What is a Casino?


A casino is a place where people gamble. Guests place bets against the house and each game has its own built-in edge that helps casinos make money. The most popular games include slot machines, blackjack, poker, roulette and craps. Many of these games have a history that dates back to ancient times. Some primitive protodice, or carved six-sided dice, have been found in archeological digs. The modern casino, however, didn’t develop until the 16th century when a gambling craze swept Europe and wealthy Italian nobles held private parties at places called ridotti [Source: Schwartz].

Something about the way that casinos are set up encourages people to cheat or steal, especially when the amounts involved are large. As a result, casinos devote a great deal of time and money to security. The games are arranged so that the expected reactions and motions of players follow certain patterns, making it easier for security personnel to spot unusual activities.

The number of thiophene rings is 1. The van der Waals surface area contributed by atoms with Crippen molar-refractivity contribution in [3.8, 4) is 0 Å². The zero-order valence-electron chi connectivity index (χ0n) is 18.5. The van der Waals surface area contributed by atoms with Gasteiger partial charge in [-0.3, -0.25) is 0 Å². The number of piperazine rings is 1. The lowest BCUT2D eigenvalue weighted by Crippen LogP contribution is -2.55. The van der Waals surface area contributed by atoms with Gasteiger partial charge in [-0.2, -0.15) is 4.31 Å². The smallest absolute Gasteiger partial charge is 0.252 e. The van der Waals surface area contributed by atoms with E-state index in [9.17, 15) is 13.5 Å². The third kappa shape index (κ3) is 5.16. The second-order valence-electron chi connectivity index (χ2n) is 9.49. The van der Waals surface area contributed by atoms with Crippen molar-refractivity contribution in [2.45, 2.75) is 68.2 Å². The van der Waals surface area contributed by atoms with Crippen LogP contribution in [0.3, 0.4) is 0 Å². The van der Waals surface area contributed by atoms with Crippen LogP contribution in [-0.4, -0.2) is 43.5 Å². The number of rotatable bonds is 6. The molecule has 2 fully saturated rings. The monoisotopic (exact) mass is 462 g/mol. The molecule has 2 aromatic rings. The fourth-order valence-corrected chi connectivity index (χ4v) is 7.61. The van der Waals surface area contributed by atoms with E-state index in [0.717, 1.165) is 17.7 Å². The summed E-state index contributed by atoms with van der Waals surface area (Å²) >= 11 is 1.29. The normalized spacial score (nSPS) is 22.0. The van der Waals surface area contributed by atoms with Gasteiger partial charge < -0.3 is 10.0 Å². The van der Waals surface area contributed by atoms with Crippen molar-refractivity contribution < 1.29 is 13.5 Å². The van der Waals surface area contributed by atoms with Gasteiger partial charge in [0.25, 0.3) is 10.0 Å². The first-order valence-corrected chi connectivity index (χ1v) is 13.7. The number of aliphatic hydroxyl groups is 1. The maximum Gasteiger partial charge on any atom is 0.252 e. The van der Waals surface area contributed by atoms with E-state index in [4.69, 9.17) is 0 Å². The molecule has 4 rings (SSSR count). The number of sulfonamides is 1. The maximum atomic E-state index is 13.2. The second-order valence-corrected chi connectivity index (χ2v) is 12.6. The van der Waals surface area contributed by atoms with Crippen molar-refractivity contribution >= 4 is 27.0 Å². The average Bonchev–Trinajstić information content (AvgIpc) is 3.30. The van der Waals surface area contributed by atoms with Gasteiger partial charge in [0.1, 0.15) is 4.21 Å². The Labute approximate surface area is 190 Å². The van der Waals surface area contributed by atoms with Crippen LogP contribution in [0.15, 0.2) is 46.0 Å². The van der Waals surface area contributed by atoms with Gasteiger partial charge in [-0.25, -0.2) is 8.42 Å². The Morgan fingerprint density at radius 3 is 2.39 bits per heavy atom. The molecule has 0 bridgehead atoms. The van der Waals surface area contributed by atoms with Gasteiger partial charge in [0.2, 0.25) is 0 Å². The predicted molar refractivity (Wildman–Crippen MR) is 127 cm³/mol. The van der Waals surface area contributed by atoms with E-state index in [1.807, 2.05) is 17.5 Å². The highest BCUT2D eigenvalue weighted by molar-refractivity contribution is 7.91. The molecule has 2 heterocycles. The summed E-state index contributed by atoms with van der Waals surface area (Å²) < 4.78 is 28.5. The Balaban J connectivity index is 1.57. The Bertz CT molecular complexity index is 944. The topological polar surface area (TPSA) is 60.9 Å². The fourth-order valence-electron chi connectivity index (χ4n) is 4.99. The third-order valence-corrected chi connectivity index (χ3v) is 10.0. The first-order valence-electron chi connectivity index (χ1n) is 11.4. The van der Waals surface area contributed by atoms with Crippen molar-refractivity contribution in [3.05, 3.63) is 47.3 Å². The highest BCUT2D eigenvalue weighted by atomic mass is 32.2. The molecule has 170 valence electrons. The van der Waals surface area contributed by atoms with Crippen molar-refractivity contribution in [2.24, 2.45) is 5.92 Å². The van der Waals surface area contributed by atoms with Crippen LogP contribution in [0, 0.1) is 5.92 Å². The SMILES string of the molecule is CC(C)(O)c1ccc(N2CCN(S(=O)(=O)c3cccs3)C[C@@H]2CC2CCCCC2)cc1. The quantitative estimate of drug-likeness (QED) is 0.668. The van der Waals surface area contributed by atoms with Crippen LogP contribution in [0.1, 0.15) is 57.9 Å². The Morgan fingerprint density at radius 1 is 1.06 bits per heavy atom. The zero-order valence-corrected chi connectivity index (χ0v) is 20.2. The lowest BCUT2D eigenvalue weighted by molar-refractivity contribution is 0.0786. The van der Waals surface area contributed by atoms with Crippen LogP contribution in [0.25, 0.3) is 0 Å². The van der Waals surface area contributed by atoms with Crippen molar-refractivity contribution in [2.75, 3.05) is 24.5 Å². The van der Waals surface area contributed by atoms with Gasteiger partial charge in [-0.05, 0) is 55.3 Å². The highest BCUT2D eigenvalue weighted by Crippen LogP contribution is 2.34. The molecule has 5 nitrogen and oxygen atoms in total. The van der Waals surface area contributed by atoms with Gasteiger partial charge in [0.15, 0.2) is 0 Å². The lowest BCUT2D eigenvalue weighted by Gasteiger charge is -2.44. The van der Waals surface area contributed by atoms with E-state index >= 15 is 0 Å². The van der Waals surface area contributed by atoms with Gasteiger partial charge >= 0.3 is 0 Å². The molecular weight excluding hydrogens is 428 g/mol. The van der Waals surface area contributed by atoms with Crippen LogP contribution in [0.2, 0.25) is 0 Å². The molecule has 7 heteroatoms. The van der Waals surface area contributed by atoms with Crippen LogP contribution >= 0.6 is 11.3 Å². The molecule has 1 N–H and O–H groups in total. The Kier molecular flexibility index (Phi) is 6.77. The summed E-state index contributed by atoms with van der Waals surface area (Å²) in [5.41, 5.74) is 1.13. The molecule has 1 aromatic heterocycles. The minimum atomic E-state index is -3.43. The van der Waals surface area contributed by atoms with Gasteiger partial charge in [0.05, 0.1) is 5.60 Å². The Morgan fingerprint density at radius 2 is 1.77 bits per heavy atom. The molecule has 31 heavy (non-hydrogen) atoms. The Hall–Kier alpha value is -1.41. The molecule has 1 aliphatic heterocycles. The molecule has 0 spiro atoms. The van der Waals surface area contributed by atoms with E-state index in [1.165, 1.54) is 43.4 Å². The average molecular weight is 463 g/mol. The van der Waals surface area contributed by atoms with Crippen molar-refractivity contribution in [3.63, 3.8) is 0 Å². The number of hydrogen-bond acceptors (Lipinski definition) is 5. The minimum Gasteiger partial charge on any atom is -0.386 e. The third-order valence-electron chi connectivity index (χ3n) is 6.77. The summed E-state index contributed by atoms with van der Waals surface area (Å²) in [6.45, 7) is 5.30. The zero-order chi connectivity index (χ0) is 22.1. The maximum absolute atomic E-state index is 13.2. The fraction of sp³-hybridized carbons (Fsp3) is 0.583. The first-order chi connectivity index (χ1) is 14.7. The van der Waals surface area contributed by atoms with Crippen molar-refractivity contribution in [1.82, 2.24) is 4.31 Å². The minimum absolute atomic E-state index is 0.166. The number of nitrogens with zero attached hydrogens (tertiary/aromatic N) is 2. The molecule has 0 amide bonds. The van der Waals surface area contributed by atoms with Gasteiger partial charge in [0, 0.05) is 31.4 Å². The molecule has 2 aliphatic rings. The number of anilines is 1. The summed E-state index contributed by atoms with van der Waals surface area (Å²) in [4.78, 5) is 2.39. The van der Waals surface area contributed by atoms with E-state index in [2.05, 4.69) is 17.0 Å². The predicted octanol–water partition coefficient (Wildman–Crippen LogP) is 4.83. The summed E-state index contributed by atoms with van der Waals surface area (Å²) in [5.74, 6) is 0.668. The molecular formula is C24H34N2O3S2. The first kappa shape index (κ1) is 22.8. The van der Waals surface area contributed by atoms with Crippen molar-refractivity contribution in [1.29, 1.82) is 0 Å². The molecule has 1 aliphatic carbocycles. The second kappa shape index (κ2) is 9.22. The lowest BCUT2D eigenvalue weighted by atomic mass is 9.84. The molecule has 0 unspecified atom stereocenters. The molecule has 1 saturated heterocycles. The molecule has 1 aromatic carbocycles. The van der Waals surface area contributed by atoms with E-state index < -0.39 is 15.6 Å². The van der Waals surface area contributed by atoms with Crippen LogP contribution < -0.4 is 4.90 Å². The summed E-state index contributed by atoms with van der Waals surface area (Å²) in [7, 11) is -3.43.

In the United States, most casinos are based in Nevada. Las Vegas is famous for its many and varied casinos, and Atlantic City is also home to a number of gambling establishments. Other major casinos are located in Macau, which has been developing rapidly since becoming a special territory of China. In Europe, a number of well-known casinos can be found in cities such as Cannes, Nice and Divonne-les-Bains. In general, casinos are more common in countries with legalized gambling.